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DeFebo v. Andersen Windows

November 23, 2009


The opinion of the court was delivered by: Baylson, J.


Presently before the Court is Defendant Home Depot U.S.A., Inc.'s ("Home Depot") Motion to Dismiss Count IV of Plaintiff's Second Amended Complaint (Docket No. 29). As noted in this Court's September 3, 2009 Memorandum in this case, which addressed Home Depot's prior Motion to Dismiss various counts in the Complaint, the subject dispute arises between a purchaser of windows and the seller and manufacturer of those windows. See DeFebo v. Andersen Windows, Inc., No. 09-2993, 2009 WL 2837684, at *1-2 (E.D.Pa. Sept. 03, 2009). For the reasons that follow, the Motion will be granted.

I. Factual and Procedural History

The Court detailed the factual allegations in this case in its September 3, 2009 Memorandum. See Defebo, 2009 WL 2837684, at *1-2. The Court assumes the parties' familiarity with those facts and sets forth the background relevant to the pending Motion below.

A. Underlying Events and Complaint

Plaintiff Daniel Defebo's ("Defebo") Complaint (Docket No. 1, Ex. A-2) alleged that he was unable to install jamb extensions onto windows that he had specially ordered from Home Depot and that Defendant Anderson Windows ("Andersen") had manufactured. Defebo alleged that the misalignment between the arched windows and the casement windows manufactured by Andersen caused the installation problems. (Compl. ¶¶ 13-17.) According to the Complaint, Defebo experienced problems with several other Anderson products that he had ordered from Home Depot, including a door and other windows. (Compl.¶ 18.) Defebo further alleged that after several unsuccessful attempts to have Home Depot and Andersen rectify the problem, he purchased new products from a different manufacturer. (Compl. ¶¶ 19-39.) The Complaint alleges that Home Depot accepted the return of the windows but did not refund the full purchase price, and refused to accept the return of the patio door. (Compl. ¶¶ 35-36.)

Based on these events, Defebo filed his Complaint in the Court of Common Pleas of Bucks County, Pennsylvania on June 12, 2009 that included breach of contract, misrepresentation, and breach of implied warranties of merchantability and fitness for a particular purposes claims (Counts I-IV), and violation of the Pennsylvania Unfair Trade Practices and Consumer Protection Law ("UTPCPL"), 73 P.S. 201-1, et seq., (Count V) against Home Depot. Specifically, Defebo's UTPCPL claim alleged that "Home Depot engaged in fraudulent conduct in misrepresenting to Defebo the skill and expertise of its employees in reviewing construction plans, and selecting and furnishing suitable Andersen Windows products." (Compl. ¶ 72.) The Complaint then provided that "[a]s a result of Home Depot's misrepresentation, Defebo entered into the contract to purchase Andersen windows." (Compl. ¶ 73.)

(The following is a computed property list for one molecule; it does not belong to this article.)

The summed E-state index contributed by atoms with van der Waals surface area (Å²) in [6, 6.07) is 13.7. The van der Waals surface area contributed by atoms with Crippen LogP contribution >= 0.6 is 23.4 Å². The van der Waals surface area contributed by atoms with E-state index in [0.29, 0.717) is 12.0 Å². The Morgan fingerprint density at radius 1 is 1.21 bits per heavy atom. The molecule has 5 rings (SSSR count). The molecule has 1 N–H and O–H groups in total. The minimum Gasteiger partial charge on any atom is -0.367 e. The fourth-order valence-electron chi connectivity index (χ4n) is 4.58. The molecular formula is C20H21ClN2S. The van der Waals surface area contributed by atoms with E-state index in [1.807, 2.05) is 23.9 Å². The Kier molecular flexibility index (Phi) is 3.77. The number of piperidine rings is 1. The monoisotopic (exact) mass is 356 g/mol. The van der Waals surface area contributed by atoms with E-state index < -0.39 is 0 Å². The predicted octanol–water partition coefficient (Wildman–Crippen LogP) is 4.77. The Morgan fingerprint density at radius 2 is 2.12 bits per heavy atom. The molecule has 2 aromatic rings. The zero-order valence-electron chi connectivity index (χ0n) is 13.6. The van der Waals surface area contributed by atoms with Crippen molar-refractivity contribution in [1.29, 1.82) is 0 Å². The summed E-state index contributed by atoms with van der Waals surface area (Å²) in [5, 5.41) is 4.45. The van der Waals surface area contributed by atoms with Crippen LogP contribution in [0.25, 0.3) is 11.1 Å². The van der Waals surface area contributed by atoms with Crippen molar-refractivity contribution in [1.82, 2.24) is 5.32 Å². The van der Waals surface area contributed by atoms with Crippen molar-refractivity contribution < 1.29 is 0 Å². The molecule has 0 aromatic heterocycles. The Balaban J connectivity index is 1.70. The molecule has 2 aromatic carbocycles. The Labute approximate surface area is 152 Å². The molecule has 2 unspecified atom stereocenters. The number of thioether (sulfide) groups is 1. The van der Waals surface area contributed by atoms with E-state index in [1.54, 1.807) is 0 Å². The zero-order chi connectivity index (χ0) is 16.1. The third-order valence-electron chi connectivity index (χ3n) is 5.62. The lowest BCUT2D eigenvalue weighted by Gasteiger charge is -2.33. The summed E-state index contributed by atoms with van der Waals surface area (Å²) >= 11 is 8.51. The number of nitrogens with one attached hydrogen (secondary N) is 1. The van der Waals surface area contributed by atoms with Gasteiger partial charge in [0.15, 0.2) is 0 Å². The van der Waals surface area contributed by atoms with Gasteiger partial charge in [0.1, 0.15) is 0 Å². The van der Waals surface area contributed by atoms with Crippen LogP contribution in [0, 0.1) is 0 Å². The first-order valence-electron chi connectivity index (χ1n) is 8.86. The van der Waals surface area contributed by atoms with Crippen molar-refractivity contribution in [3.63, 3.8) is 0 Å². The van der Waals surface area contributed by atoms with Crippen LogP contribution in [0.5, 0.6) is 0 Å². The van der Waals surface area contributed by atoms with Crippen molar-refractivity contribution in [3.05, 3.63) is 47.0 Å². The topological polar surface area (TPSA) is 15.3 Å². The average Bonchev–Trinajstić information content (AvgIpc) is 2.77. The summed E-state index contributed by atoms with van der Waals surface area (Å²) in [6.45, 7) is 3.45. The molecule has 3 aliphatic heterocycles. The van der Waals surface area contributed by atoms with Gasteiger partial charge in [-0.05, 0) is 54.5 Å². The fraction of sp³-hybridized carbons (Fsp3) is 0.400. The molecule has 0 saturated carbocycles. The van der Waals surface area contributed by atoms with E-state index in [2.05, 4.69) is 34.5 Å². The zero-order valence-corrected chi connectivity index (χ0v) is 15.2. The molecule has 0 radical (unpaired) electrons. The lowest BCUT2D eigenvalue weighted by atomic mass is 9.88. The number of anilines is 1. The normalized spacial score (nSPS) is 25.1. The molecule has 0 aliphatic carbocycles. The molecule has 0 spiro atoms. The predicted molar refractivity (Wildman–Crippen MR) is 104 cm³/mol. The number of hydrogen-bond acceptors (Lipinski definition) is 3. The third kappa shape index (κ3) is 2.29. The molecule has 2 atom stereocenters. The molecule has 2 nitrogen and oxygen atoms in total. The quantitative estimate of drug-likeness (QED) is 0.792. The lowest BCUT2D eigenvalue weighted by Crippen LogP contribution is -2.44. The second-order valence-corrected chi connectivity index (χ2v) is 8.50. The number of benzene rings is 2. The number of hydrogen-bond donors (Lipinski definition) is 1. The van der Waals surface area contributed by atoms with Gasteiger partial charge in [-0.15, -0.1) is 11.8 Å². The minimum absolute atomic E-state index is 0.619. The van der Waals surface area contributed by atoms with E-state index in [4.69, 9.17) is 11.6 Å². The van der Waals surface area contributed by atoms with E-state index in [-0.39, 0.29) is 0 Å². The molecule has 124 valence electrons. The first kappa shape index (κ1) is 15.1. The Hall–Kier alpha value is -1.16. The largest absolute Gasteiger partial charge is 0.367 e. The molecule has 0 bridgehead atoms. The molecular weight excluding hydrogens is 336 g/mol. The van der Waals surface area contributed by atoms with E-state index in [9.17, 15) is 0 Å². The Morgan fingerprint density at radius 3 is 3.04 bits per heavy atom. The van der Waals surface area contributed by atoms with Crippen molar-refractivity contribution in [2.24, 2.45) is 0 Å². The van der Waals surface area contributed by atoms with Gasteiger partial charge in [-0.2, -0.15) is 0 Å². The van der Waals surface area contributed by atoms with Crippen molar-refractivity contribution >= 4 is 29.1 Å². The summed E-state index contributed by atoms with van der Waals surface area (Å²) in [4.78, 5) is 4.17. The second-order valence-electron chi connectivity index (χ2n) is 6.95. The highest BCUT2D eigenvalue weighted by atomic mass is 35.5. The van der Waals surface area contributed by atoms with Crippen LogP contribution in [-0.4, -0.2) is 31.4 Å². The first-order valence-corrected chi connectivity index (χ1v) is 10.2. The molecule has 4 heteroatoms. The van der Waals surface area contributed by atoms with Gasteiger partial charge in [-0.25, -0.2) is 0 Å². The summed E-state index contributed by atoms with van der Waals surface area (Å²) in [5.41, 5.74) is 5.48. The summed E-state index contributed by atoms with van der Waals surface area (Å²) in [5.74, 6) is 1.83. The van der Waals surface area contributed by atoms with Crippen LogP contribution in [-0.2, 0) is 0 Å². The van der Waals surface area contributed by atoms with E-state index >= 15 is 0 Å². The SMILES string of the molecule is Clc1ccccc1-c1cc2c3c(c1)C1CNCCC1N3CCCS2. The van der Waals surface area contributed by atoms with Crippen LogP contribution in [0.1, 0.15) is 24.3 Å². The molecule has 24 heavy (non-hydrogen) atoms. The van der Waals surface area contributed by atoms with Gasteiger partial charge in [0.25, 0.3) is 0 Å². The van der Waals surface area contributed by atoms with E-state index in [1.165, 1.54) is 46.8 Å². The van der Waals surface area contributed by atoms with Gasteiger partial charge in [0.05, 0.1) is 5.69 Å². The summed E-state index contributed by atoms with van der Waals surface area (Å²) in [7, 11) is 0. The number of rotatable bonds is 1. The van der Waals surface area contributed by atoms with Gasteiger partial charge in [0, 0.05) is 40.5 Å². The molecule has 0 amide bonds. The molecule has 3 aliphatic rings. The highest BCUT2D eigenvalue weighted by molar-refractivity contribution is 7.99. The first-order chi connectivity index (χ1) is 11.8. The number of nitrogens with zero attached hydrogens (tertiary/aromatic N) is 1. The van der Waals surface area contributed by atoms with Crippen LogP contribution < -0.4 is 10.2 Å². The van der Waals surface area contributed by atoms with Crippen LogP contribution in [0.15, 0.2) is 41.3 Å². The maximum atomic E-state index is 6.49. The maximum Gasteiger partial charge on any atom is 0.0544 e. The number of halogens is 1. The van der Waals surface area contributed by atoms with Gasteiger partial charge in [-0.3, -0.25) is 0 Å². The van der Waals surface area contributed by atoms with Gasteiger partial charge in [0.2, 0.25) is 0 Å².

On July 7, 2009, Defendants removed the case to the Eastern District of Pennsylvania (Docket No. 1).

B. Home Depot's First Motion to Dismiss

Defendants subsequently filed Motions to Dismiss the Complaint (Docket Nos. 3, 5). Home Depot's Motion to Dismiss sought to dismiss Defebo's misrepresentation and UTPCPL claims. On September 3, 2009, the Court granted Home Depot's Motion to Dismiss with leave for Defebo to amend the UTPCPL count. Defebo, 2009 WL 2837684, at *9.

With respect to the UTPCPL claim, the Court found that the economic loss doctrine bars recovery in tort actions, and that Defebo failed to establish that his allegations of intentional or fraudulent misrepresentation fell within a recognized exception to the economic loss doctrine.

Id. at *6-9. Despite "seemingly conflicting holdings" from lower state and federal courts, the Court determined that it was "bound by a Third Circuit decision" predicting that the Pennsylvania Supreme Court would rule that the economic loss doctrine barred a UTPCPL claim where "the tort claims are clearly intertwined with, rather than extraneous to, the contract claims." Id. at *7-8. The Court then found that Defebo's "intentional fraud claims are clearly interwoven with the breach of contract claim." Id. at *8. Accordingly, the Court dismissed Defebo's UTPCPL count with leave to amend in order "to state a claim that has been approved by a court applying Pennsylvania law," such as "facts that support a claim for damages that does not implicate the economic loss doctrine or that falls within the exception to that doctrine for fraud claims that are not intertwined with breach of contract claims." Id.

C. Second Amended Complaint

On October 29, 2009, Defebo filed a Second Amended Complaint. (Docket No. 28.) In setting forth the relevant facts, Defebo modified his allegations to emphasize that Home Depot "represented" to him that it would repair the defects and "promise[d] to install the newly supplied extension jambs." (Compl. ΒΆΒΆ 24, 25, 28, & 36.) Defebo also added an allegation detailing that "[a]lthough the windows are an integrated part of [his] custom ...

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